Fried Fritter Frenzy!

While the vegetable oil was hot from preparing the lemon fritters for the Tea Party for a Cause, I decided to make two other fried delights. Fritters are tremendously popular in the South and have more variations than a centipede has legs. A fritter is basically a doughnut with other ingredients added to the batter. The quintessential Southern fritter is the “Hush Puppy” which was originally cornmeal fish batter that was quickly fried to keep the kids quiet and happy while the fish dinner was being cooked.

Calas, the traditional New Orleans treat, are deep-fried rice balls that were a popular breakfast food sold by Creole street vendors in the late 19th century. Another Lowcountry favorite, grit fritters, are cold grits mixed with savory ingredients like bacon or cheese and fried in small balls and served as a side dish. Here are my two favorite (and incredibly easy!) recipes:

  • 2 cups cooked, cold rice
  • ½ cup flour
  • 3 tablespoons sugar
  • 2 teaspoons baking powder
  • 1/4 teaspoon salt
  • Dash nutmeg
  • 2 eggs
  • 1/4 teaspoon vanilla
  • Vegetable oil (for deep frying)
  • Powdered sugar, for dusting

Make sure the rice is cold or at least room temperature because if the rice is too hot, the sugar will dissolve into it, and the Calas won't hold together properly. We normally use leftover rice for this recipe. For this post, I actually used leftover saffron rice. The saffron gave the Calas a gorgeous yellow color and a subtle flavor that complimented the nutmeg!

Stir the rice to remove clumps and then add all the dry ingredients. Mix together with the rice. Then using a smearing motion with the back of the spoon, blend in the eggs and vanilla so there are no dry spots.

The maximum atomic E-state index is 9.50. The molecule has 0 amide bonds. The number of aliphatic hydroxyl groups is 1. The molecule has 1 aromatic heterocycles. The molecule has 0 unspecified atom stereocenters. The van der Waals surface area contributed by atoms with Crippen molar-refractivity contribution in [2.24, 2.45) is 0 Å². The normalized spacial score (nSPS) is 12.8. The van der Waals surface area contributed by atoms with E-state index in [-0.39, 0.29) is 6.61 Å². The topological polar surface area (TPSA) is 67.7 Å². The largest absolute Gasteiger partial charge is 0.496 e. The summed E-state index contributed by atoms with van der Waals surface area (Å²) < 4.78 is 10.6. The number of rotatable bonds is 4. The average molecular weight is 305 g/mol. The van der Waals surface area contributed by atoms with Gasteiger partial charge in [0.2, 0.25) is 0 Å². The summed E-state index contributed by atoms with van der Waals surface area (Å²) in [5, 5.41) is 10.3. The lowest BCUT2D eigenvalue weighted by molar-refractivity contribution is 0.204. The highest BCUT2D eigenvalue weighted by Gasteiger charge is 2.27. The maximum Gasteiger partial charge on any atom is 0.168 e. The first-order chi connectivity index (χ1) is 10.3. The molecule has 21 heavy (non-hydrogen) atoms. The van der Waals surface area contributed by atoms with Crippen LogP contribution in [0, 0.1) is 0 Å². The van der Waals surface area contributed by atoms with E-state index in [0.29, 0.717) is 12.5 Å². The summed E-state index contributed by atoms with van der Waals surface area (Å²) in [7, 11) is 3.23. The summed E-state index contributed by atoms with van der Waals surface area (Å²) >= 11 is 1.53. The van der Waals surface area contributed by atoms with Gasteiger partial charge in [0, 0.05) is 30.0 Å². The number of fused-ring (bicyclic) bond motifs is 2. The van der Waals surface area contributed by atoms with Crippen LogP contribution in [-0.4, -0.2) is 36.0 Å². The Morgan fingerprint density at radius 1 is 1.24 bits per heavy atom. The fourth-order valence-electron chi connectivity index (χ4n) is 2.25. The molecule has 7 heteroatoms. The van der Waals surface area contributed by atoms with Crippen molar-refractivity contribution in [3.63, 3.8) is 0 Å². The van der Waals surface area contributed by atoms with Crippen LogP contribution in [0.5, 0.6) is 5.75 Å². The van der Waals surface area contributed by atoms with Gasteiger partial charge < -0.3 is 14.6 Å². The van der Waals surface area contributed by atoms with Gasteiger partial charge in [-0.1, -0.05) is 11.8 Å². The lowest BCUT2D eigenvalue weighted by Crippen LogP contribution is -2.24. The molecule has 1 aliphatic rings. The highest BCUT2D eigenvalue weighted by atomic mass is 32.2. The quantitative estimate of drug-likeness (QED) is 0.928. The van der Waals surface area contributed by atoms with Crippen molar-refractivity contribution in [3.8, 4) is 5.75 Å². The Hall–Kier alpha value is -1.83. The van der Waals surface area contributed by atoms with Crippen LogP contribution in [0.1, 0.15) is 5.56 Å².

Preheat your oven to 200 degrees Fahrenheit and line a cookie sheet in paper towels. Pour enough oil into a large saucepan to come halfway up the sides of the pan and heat over high heat until oil reaches 360 degrees Fahrenheit.

Form the Calas into quenelles with two large tablespoons and drop them in by tipping the head of the spoon toward the oil and pushing the batter off from the back, rounding it into a cute egg shape. When the Calas go in the hot oil, they should float and be surrounded by sizzling bubbles.

Work in batches, being sure to give them plenty of room to float around. Don’t put too many in at a time or they may stick together. Cook the Calas for about 3 minutes each, turning once to ensure that they are nicely browned on all sides. Fry them until they are the color of good donuts, barely past golden brown, but not much darker.

Remove them with a slotted spoon or wire skimmer, drain them well on several sheets of paper towel, and dust them generously with powdered sugar. For authenticity be sure to call out "Belle Calas, tout chaud!" which means “beautiful Calas, very hot!”

Herbed Grit Fritters
2 cups Water
¼ teaspoon salt
½ cup stone-ground grits
5.2 oz. Boursin Cheese (we used garlic-herb flavor)
Flour for coating
Vegetable oil for frying

In small saucepan, bring water and salt to a boil, slowly stir in grits and cook for 6-8 minutes until very thick. Remove the pan from the heat and let cool, about 5 minutes. Fold Boursin cheese into the grits and mix thoroughly and then place mixture in refrigerator until cold.

Preheat your oven and heat your oil as directed above. Roll the cheese grits mixture into 1” balls, and then roll each ball in flour. Use a slotted spoon or wire skimmer to gently lower grit fritters in the hot oil. Don’t put too many in at a time because they may stick together if crowded. Cook the fritters for 2-3 minutes each, turning once to ensure that they are nicely browned on all sides.

Again using a wire skimmer or slotted spoon, remove fritters from the oil and place on the paper towels and place in the preheated oven to stay warm while you make the remaining fritters. Serve hot as a side dish, that is if they make it to the table.